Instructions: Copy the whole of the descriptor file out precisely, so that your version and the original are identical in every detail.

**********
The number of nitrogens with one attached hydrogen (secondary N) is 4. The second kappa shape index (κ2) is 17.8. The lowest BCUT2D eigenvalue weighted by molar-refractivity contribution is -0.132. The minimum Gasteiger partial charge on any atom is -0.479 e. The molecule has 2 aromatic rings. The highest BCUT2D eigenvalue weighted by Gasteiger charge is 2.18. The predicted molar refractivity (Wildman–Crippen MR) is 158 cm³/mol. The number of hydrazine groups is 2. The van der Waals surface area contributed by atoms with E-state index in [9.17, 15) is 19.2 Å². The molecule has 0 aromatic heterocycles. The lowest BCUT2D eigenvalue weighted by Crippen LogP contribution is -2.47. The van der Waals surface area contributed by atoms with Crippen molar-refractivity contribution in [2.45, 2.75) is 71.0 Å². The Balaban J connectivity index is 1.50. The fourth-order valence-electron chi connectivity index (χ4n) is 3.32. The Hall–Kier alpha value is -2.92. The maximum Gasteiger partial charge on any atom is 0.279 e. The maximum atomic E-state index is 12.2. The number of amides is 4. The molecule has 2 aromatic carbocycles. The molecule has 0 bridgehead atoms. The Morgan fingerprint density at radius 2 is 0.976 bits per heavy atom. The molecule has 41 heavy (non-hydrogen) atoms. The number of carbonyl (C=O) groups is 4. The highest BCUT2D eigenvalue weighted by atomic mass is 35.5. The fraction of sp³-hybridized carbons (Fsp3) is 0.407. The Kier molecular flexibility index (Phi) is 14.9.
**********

The number of nitrogens with one attached hydrogen (secondary N) is 4. The second kappa shape index (κ2) is 17.8. The lowest BCUT2D eigenvalue weighted by molar-refractivity contribution is -0.132. The minimum Gasteiger partial charge on any atom is -0.479 e. The molecule has 2 aromatic rings. The highest BCUT2D eigenvalue weighted by Gasteiger charge is 2.18. The predicted molar refractivity (Wildman–Crippen MR) is 158 cm³/mol. The number of hydrazine groups is 2. The van der Waals surface area contributed by atoms with E-state index in [9.17, 15) is 19.2 Å². The molecule has 0 aromatic heterocycles. The lowest BCUT2D eigenvalue weighted by Crippen LogP contribution is -2.47. The van der Waals surface area contributed by atoms with Crippen molar-refractivity contribution in [2.45, 2.75) is 71.0 Å². The Balaban J connectivity index is 1.50. The fourth-order valence-electron chi connectivity index (χ4n) is 3.32. The Hall–Kier alpha value is -2.92. The maximum Gasteiger partial charge on any atom is 0.279 e. The maximum atomic E-state index is 12.2. The number of amides is 4. The molecule has 2 aromatic carbocycles. The molecule has 0 bridgehead atoms. The Morgan fingerprint density at radius 2 is 0.976 bits per heavy atom. The molecule has 41 heavy (non-hydrogen) atoms. The number of carbonyl (C=O) groups is 4. The highest BCUT2D eigenvalue weighted by atomic mass is 35.5. The fraction of sp³-hybridized carbons (Fsp3) is 0.407. The Kier molecular flexibility index (Phi) is 14.9.